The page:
When the Leaker Gets Leaked: Irony of the Year Award 2010 (Blog Post)


Note to Julian: The truth is never the problem.

In a move that historians may record as among the most audacious and least self-aware complaint of all time, lawyers for WikiLeaks founder Julian Assange have loudly condemned the leaking of secret government documents pertaining to the rape charges against Assange. Swedish police files about the case against Assange were leaked to the Guardian, the same newspaper to which Assange recently leaked thousands of classified U.S. State Department cables.

The lawyers for Assange, who describes himself as an activist for "radical transparency," complain that the leaked police files unfairly damage Assange and make his legal defense more difficult. Assange's representatives are especially angered by what they call the political motivations behind the leak -- the same charge many critics have leveled against WikiLeaks.

The Australian Times reports:
Bjorn Hurtig, Mr Assange's Swedish lawyer, said he would lodge a formal complaint to the authorities and ask them to investigate how such sensitive police material leaked into the public domain. "It is with great concern that I hear about this because it puts Julian and his defence in a bad position," he told a colleague.

"I do not like the idea that Julian may be forced into a trial in the media. And I feel especially concerned that he will be presented with the evidence in his own language for the first time when reading the newspaper. I do not know who has given these documents to the media, but the purpose can only be one thing - trying to make Julian look bad."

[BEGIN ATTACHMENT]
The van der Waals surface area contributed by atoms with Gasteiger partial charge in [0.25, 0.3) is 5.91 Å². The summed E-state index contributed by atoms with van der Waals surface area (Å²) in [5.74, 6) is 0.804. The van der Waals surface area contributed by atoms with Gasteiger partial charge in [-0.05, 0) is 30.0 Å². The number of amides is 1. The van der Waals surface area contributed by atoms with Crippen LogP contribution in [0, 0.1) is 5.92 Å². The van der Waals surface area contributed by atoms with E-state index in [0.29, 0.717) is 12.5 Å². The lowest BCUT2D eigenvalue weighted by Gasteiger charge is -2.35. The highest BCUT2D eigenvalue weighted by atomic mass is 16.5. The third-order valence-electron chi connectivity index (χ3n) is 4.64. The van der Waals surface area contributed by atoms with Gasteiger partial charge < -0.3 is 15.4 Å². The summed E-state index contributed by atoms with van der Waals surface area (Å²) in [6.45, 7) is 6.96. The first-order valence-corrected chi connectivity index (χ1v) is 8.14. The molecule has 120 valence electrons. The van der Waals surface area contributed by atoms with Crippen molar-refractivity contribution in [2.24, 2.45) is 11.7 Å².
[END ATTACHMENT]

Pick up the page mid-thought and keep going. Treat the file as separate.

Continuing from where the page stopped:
How to Debate On the Internet (Blog Post)


Rules of Internet Debate

a. discredit the messenger

b. admonish said messenger as unintelligent and/or uneducated

c. stereotype the messenger into a perceived group, i.e rednecks, wingnuts, homophobes, bigots, etc...

d. trumpet your superiority/intellect/education

e. declare the other guys are RACIST!

f. declare the message dangerous

g. declare messenger INSANE

h. ban member.

Comet McNaught (Blog Post)

Comet McNaught















This is Comet McNaught.  For our friends downunder, a rare display of celestial beauty.  It was too good a pic not to post.  Photography by Akira Fujii accompanied by the following:


Comets often enliven the night sky, although few grow as large and bright as Comet McNaught, here photographed with a camera on a tripod by Akira Fujii, from Australia in 2007. Most comets are much dimmer, but can still make for entrancing viewing through binoculars or a small telescope. The long fuzzy "tail" of a comet is gas and dust freed from the comet and pushed away from it by the Sun's wind and energy.


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